How can teachers reach all their students—including students from cultural backgrounds different from their own?
Bringing people together Is an investment that pays off—but how do you cover costs to build educator networks?
Partners from CCSSO, AIR and Education Northwest adapted two widely used teacher evaluation and support systems into new resources for teachers with English learners in their classrooms.
This resource examines the issue of trust within the context of school improvement, looking specifically at teacher-teacher and teacher-principal relationships.
English Language Learner (ELL) students bring substantial assets such as bilingualism and biculturalism to communities and classrooms, yet their educational achievement is often lower than that of their non-ELL peers. To address this, Beaverton School District partnered with Education Northwest to
Jacqueline Raphael highlights a set of best practices that emerging networks can follow and makes a case for using an experienced intermediary organization to serve as the network's “backbone.”
With a growing body of research showing the positive impact of diverse teachers on students outcomes, what does the research say on strategies for hiring more teachers of color?
According to Karen Martin, a teacher and instructional coach in Alaska, the Northwest Rural Innovation and Student Engagement (NW RISE) Network builds connections.
Reauthorization of federal CTE legislation offers states an opportunity to rethink their CTE performance indicators. Steve Klein provides a set of principles to help guide states' work.
Intermediary organizations that serve as the hub or backbone of an education network can be integral to a network’s success. Use this checklist to assess whether a potential intermediary partner can fulfill the core capacities to support your emerging network. For more information, see the
Sonta Hamilton Roach writes about creating an education system that embraces culture and fits the needs of students, families and community members.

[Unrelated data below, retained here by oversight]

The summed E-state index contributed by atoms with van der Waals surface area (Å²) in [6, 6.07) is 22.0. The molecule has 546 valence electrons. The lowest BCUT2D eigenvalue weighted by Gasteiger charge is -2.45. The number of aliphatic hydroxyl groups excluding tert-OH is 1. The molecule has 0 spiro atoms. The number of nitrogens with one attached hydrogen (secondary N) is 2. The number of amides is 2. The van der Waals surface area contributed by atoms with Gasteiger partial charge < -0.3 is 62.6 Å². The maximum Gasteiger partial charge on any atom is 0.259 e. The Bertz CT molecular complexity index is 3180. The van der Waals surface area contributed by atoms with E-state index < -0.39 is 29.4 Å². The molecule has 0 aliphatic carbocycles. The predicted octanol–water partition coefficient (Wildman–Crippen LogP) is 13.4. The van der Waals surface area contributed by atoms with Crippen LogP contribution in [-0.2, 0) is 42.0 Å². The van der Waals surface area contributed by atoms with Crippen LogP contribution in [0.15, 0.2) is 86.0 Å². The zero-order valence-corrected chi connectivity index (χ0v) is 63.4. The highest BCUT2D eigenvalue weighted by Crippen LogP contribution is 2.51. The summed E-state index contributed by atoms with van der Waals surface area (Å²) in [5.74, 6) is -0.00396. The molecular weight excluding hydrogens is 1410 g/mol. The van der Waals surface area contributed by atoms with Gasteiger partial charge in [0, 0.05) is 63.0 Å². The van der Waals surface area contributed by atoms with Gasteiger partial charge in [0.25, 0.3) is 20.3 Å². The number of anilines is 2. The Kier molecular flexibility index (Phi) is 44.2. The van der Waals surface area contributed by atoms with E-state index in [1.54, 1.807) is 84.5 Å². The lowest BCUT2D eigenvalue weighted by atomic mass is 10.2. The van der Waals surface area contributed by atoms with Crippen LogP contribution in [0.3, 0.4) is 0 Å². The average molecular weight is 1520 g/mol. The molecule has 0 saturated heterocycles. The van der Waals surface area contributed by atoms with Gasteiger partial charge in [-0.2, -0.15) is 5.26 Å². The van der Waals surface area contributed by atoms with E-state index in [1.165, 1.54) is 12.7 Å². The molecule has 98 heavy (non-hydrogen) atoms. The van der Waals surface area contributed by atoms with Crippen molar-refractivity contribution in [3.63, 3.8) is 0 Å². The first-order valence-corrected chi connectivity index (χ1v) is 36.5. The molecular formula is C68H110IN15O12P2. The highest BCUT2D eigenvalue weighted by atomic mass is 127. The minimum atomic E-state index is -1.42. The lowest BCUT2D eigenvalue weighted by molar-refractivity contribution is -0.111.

Mandy Smoker Broaddus shares a set of steps that can make an immediate impact in helping American Indian and Alaska Native students, families and community members feel welcome at school.
Centering cultural responsiveness on youth, families and elders and making cultural connections across the curriculum are two of the family engagement strategies shared in this blog post.
Check out this collection of blog posts, videos, education research and websites to help teachers strengthen their relationships with all their students.
Teachers can engage in self-education and open up their classrooms to culture in forming strategies to end persistent and damaging stereotypes.
Ready Services can bring the same value as having your own research librarian on staff. Our goal: Help educators make informed decisions about policies and practices.
Legislation that establishes tribal K-12 schools is a step toward honoring meaningful self-determination policy for Native people. It's also a way to emphasize Native culture and improve student outcomes.
For Black History Month, we recognize the leadership of nine role models from the Pacific Northwest connected to our public schools, higher education and the development of young people.
Building the academic vocabulary of English learner students while teaching math or history can be a heavy lift for teachers. Tim Blackburn writes about an approach a California high school is adopting.
During Hispanic Heritage Month, Rosie Santana considers the contributions of Latinx culture to public education.